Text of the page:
Five dollars and 20 cents for a gallon of gas. The number says a lot.

Yes, it may be the most expensive gas in America. But $5.20 doesn’t begin to explain essence — the rich, off-beat, some might say, eccentric, essence of Gorda, Calif.

Avoid Posting Job Descriptions

Part of what I do every day is hunt through the local sales position ads.  There are always some ads that contain more words than a doctoral thesis.  Posting an internal job description for a sales position is the wrong move.

One aspect of sourcing that we observer is the salesperson’s ability to qualify, in this case, the opportunity.  If we post all the information about the position, the salesperson doesn’t have to work to find specific information.  I’ve said this before, it is amazing how much you can learn during an initial 10 min. phone screen.  An overwritten ad negates this fact to some extent.

One other item we are researching is response rates to ads based on how much information is in the ad.  We hope to have more information about this later, but it appears that erring to the “too little” side is better than the “too much” side.

Assessments Shorten Interviews

I’ve read many sales technique articles recently that discuss how to approach a prospect.  Salespeople are expected to have a cursory knowledge of the company itself, it’s market and, to some extent, whether or not they have a solution that may be a fit for this prospective customer.  Gone are the days of cold calling a prospect and asking what it is their company does.

I think everyone can agree with that paragraph.  So why do companies still expect hiring managers to go through the added discovery of sorting out communication styles, motivations and skill sets?  Granted, most managers want to verify these items, but assessments provide a starting point that not only speeds up the process, they enhance it.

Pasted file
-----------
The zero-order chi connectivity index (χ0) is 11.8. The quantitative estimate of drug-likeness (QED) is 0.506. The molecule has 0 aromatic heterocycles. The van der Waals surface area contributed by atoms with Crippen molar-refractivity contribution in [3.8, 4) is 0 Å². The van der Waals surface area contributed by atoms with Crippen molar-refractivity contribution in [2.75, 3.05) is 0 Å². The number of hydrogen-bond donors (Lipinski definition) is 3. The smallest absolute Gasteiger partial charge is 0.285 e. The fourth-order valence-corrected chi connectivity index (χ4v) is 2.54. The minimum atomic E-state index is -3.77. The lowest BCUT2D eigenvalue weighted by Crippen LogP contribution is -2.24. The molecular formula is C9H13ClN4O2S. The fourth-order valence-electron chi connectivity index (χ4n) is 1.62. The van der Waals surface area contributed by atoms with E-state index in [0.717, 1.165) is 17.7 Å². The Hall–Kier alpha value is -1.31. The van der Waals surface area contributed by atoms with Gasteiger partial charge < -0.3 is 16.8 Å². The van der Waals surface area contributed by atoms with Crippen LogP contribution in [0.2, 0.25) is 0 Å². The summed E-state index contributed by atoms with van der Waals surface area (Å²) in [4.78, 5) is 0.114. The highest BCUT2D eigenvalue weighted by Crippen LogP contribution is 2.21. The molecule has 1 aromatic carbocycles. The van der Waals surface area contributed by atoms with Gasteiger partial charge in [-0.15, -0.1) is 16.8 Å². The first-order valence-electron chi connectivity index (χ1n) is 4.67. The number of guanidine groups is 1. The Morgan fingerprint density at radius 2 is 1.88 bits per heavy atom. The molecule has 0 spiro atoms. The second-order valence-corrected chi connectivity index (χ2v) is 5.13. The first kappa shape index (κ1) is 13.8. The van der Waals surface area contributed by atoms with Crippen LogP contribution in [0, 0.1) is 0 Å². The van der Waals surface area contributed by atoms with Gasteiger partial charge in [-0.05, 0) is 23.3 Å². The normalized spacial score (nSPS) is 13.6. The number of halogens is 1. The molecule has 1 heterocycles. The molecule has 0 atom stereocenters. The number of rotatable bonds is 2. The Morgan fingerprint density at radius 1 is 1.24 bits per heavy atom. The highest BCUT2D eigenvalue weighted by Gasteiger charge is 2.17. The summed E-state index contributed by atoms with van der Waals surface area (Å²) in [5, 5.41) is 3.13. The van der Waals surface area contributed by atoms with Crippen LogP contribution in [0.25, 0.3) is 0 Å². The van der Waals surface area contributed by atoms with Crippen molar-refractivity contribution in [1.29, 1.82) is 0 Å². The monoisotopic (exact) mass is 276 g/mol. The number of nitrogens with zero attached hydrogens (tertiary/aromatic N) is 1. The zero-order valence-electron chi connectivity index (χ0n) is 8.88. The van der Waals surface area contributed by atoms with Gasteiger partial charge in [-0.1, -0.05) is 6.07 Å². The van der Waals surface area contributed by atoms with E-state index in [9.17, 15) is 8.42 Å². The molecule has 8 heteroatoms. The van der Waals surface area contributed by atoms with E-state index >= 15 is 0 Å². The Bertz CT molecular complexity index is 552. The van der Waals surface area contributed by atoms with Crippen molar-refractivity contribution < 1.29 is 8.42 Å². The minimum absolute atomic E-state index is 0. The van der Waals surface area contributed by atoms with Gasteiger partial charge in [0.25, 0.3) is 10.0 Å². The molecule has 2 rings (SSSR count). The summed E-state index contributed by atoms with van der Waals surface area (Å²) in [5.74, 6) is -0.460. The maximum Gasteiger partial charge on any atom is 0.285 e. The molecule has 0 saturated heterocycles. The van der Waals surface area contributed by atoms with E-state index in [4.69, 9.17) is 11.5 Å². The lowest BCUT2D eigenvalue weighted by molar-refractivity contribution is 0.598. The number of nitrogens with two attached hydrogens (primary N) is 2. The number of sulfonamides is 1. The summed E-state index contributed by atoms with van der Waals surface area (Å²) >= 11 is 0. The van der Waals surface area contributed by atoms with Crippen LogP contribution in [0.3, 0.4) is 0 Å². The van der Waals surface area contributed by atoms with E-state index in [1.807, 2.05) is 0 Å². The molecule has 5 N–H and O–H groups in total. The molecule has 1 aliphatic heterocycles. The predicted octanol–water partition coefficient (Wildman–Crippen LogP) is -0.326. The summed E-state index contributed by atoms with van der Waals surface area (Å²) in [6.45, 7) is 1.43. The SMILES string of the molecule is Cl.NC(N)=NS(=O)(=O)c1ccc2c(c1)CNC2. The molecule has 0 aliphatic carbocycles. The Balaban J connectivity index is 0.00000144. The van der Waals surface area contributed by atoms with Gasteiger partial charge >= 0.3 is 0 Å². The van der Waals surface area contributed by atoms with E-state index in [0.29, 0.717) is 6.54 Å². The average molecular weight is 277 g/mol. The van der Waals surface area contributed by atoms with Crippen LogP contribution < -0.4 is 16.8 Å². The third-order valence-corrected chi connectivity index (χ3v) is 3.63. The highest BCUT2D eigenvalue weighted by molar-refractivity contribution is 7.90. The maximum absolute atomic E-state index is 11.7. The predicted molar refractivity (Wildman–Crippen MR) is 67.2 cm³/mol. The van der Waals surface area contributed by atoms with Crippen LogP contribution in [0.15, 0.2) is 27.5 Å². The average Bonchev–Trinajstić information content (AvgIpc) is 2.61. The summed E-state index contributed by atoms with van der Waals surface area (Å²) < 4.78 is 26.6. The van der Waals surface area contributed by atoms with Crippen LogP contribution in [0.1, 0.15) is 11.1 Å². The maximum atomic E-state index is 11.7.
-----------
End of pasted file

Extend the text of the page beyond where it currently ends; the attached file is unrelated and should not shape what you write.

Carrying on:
We assess candidates before the initial interview.  The first benefit here is that we actually screen out candidates that are not a strong fit for the position.  There is no need to interview them if they are completely misaligned to the position’s requirements.

Second, the assessment results provide a foundation to start the interview process.  Now that the hiring manager has some measurement of the unknown candidate to provide context immediately in the interview.  The discovery phase is shortened drastically and a focused interview can occur.

If we measure a candidate’s sales skills and find an underdeveloped area, we provide the hiring manager with specific questions to drill down during the interview.  These areas can be explored in the initial interview which allows the hiring manager to reach their decision faster with more objective data to support the decision.

The Video Game Generation

These definitions are from Selling Power’s Talkin’ about Different Generations:

  1. The Silent Generation
    Consisting of workers over the age of 60, these folks tend to follow traditional patterns; they take their work seriously, expect to do this job for the rest of their working life, and feel comfortable working alone, knowing that they are trusted to perform up to or beyond expectations.
  2. Baby Boomers
    Born between the years 1943 and 1964, Boomers currently comprise almost half the workforce in many organizations. They tend to be a bit more individualistic than their elders, and struggle with workaholism and work-life balance issues.
  3. Generation X